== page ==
Blue-eyed goldens are what is known as “non-conforming” goldens. They may very well be the offspring of two purebred golden retrievers, but they have not inherited the particular combination of genetic traits that define the breed. 

This may sound like a lot of needless rules that exclude some dogs for no good reason. But the point of having breed standards is so that distinct breeds aren’t lost over time. It takes many generations of breeding to create a dog breed with the characteristics suited for a particular purpose–hunting birds, herding sheep, pulling a sled, and so on. Without a fairly strict definition of the breed, it would be easy to lose those characteristics in future generations.

Want to see the breed standard in action? Check out this video from the AKC: 

To learn even more about this breed, consider reading one of these great books:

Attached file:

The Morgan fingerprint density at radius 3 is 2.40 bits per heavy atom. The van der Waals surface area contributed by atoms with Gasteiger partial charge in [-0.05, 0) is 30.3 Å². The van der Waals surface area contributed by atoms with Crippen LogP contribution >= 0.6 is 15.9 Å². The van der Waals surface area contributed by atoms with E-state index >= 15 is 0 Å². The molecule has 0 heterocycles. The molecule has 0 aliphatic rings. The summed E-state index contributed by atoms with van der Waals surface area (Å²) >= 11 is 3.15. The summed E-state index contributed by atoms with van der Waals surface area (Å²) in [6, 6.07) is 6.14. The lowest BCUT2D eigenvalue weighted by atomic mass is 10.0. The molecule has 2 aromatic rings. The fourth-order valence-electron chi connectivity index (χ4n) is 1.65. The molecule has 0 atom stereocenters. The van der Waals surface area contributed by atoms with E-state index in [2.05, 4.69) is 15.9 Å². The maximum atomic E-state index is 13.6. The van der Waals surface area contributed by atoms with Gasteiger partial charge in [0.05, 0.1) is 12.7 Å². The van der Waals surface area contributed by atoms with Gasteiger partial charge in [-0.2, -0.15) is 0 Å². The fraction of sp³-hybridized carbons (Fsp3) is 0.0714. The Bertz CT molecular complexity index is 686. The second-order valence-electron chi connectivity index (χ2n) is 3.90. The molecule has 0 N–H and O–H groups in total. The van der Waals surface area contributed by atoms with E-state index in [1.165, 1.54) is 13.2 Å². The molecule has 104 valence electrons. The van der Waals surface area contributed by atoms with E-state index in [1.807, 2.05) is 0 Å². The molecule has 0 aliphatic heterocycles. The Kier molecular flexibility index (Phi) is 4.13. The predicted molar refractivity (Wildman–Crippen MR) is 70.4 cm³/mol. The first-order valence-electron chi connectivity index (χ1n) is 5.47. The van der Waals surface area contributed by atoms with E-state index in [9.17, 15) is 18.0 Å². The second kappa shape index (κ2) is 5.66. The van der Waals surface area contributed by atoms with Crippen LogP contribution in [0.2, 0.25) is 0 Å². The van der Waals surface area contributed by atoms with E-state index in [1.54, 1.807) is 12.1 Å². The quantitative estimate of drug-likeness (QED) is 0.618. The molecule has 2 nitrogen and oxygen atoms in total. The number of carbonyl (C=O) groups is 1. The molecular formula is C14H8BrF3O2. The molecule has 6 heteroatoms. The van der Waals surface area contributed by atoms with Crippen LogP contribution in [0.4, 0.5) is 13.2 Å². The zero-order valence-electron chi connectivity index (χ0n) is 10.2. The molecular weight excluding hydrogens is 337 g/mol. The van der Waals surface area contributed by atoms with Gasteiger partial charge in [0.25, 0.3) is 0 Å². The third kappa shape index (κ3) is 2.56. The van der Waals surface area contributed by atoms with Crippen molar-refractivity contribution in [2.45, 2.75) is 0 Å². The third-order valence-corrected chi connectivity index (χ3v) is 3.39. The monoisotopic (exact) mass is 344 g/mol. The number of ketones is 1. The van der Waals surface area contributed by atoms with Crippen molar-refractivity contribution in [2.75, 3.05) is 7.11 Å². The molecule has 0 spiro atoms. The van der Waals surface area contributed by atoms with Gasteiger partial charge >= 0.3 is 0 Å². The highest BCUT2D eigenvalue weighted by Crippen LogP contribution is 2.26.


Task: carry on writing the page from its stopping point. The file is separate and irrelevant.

• Golden Retriever (Kennel Club Classics) (Amazon link): This beautifully illustrated guide to the breed gives information on its history, the AKC breed standards, and the capabilities of these smart, hard-working dogs.
  • The Complete Golden Retriever Handbook (Amazon link): This handbook is intended for new and future owners of goldens and includes a thorough introduction to caring for and enjoying your golden retriever.

Causes of Blue Eyes in Golden Retrievers

There are two explanations for blue eyes in the offspring of purebred golden retrievers. One is albinism, and the other is recessive genes for blue eyes. But blue eyes as a result of crossbreeding are much more common than either of these scenarios.